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The New Zealand Railways Magazine, Volume 4, Issue 5 (September 1, 1929)

Modern Bridge Building on The New Zealand Railways

page 7

Modern Bridge Building on The New Zealand Railways.

In a statement to the Press the Hon. W.B Taverner (Minister of Railways) gives some interesting particulars regarding the rebuilding programme of the Department in the matter of bridges.

The Government's policy of giving New Zealand industries as much support as possible in contracts for public works is exemplified in the recent acceptance of tenders for the new Ngaruawahia and Whenuakura bridges. The steel plates and shapes (a total weight of 500 tons) will be imported from Great Britain, but the whole of the fabrication of the steel work will be done in the Dominion.

In addition of the encouragement of local industry, these works have another interesting aspect as they mark the beginning of an extensive programme of reconstruction of the old original timber bridges.

Altogether, the New Zealand railway system has about 53 miles of bridges, including a total length of about 32 miles of timber construction. Most of the old wooden bridges were made of native timber, chiefly kauri or totara. They served their purpose well under the lighter traffic of the past, but they have to be replaced now by stronger structures to meet the new needs of the much-changed times. Increasing traffic has demanded the adoption of heavier types of engines, exceeding the weights for which the bridges were originally designed, and native timbers in bridges have been wholly replaced with the stronger and more durable Australian hardwoods. These, in turn, have a limited life, and as the need for heavier engines still persists, and timber increases in cost, it becomes uneconomical to maintain the original types of bridges in service. Therefore reconstruction in steel and concrete to a high standard of strength is found advisable.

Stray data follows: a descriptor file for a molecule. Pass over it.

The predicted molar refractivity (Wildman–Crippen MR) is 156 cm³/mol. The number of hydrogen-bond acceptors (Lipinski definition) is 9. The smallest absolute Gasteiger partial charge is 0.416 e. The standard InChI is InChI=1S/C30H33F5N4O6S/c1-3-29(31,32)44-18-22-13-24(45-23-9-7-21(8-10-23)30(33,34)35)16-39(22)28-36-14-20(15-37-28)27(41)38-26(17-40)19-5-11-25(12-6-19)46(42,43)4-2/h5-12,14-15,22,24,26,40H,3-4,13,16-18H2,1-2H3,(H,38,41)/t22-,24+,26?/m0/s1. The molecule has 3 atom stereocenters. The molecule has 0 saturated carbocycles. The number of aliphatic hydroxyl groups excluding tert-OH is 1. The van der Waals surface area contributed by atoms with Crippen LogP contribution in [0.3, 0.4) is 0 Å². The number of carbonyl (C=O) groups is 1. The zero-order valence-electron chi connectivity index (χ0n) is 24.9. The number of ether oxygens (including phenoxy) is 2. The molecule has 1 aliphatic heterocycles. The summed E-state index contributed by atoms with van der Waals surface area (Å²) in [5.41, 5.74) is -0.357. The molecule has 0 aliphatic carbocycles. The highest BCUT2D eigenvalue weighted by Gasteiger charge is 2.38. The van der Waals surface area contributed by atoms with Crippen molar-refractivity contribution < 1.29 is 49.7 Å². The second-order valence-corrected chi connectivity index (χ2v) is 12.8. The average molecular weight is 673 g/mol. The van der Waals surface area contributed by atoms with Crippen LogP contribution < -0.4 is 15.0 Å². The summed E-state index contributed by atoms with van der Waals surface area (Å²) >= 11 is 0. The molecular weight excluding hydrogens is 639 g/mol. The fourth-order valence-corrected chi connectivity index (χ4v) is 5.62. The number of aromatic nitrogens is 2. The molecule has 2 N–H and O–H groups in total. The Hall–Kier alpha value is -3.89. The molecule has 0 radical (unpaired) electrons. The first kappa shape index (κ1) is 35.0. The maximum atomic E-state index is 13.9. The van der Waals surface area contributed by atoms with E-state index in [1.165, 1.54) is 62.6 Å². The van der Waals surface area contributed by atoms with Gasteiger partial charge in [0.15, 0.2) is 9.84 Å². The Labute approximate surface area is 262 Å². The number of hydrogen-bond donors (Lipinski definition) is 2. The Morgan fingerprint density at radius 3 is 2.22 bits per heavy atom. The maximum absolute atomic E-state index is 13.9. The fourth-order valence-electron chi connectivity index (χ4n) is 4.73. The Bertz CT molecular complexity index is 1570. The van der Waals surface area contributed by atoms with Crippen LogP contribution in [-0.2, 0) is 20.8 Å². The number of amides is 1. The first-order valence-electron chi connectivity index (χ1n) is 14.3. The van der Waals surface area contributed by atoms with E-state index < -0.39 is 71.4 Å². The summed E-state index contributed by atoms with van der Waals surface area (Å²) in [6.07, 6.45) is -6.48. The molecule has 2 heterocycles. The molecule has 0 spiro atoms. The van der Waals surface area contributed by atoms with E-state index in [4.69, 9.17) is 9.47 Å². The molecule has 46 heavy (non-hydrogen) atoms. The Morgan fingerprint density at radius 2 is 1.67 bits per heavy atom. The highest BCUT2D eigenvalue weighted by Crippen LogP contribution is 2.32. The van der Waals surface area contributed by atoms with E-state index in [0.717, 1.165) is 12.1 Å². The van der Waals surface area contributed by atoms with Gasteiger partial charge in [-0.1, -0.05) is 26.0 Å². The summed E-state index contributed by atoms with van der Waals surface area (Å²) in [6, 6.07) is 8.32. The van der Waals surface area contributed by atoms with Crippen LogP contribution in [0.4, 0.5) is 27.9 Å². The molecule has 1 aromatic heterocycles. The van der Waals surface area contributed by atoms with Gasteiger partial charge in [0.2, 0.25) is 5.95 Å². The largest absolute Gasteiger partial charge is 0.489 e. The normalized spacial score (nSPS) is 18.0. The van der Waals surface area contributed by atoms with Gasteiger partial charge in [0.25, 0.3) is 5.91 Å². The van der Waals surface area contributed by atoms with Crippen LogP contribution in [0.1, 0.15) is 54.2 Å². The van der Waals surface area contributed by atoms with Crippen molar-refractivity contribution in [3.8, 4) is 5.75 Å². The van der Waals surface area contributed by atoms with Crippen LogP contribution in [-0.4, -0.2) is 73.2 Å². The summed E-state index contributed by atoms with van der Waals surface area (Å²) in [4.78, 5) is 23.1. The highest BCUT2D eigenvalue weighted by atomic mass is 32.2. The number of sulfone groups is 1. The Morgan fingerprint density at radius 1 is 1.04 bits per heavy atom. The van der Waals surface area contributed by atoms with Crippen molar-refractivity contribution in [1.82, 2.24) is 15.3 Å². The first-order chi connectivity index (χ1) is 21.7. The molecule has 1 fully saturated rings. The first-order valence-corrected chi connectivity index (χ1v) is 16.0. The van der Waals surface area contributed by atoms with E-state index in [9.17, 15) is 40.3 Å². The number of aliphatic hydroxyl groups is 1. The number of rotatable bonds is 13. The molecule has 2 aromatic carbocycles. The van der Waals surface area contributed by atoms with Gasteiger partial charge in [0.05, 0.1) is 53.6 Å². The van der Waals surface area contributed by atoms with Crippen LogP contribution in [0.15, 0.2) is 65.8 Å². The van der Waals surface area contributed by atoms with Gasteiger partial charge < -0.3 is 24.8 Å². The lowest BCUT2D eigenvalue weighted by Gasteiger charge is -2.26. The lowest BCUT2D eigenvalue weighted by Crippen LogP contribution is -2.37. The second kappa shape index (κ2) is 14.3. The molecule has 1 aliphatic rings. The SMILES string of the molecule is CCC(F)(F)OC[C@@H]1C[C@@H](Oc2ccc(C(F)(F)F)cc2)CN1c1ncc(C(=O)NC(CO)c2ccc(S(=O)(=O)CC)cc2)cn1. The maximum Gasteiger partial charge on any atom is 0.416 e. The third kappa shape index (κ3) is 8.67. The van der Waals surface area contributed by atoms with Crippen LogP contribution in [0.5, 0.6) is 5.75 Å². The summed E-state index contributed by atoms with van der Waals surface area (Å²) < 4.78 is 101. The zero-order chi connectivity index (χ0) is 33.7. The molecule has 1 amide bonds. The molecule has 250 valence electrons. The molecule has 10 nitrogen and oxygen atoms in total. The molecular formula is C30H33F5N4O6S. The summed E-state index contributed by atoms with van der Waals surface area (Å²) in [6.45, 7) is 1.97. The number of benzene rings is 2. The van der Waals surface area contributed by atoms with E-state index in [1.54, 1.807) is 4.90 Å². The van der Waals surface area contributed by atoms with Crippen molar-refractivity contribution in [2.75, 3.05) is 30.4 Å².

Attention is being focused first of all upon important main lines, so that restrictions on the running of some of the heavier engines can be removed, with the resulting economies in traffic operation.

The Ngaruawahia Bridge.

The Ngaruawahia bridge carries the Main Trunk line over the Waikato River at Ngaruawahia, near Frankton. The existing bridge (timber and iron with cast iron cylinder piers) was built about the year 1876. Practically all the original native timber have since been replaced with ironbark in the course of maintenance, and much of the ironwork has also been replaced or strengthened. Present-day engine loadings now far exceed those of former days, however. Therefore, the old bridge, with its materials rapidly deteriorating in spite of careful maintenance, has now reached the end of its useful life.

The new bridge will have three 120ft. spans and three short approach spans. The main shore piers will be of mass concrete resting on piles, and the river piers will be reinforced concrete cylinders, ten feet in diameter at the base, sunk to a depth of about 40 feet below water level. At both Ngaruawahia and Whenuakura bridge sites, borings have been put down near each new foundation, and test piles driven and loaded with test loads in order to determine as far as possible the conditions to be met with in constructing the foundations.

The Whenuakura Bridge.

The Whenuakura bridge crosses the Whenuakura River between Rangikura Patea, on the Marton-New Plymouth section. The new bridge will have a single main span of 142 feet resting on reinforced concrete cylinder piers, and three 60ft. plate girder spans.

The original bridge, constructed of native timber, in about the year 1880, consisted of two 60ft. trusses and nine 20ft. beam spans, all carried on high timber piers. One of the main piers and the two 60ft. truss spans were carried away in a heavy flood in January 1922. A temporary reconstruction has served to carry the traffic at a reduced speed up to the present. The old timbers are now worn out, and the extra temporary piers, constructed in mid-stream, have caused heavy scour and weakening of the foundations which can only be relieved by the removal of the temporary piers now obstructing the waterway, necessitating the construction of a long main span. The wash-out in 1922 was mainly due to a log jam between the bridge piers, and the new main span has been made long enough to prevent any such blockage in future.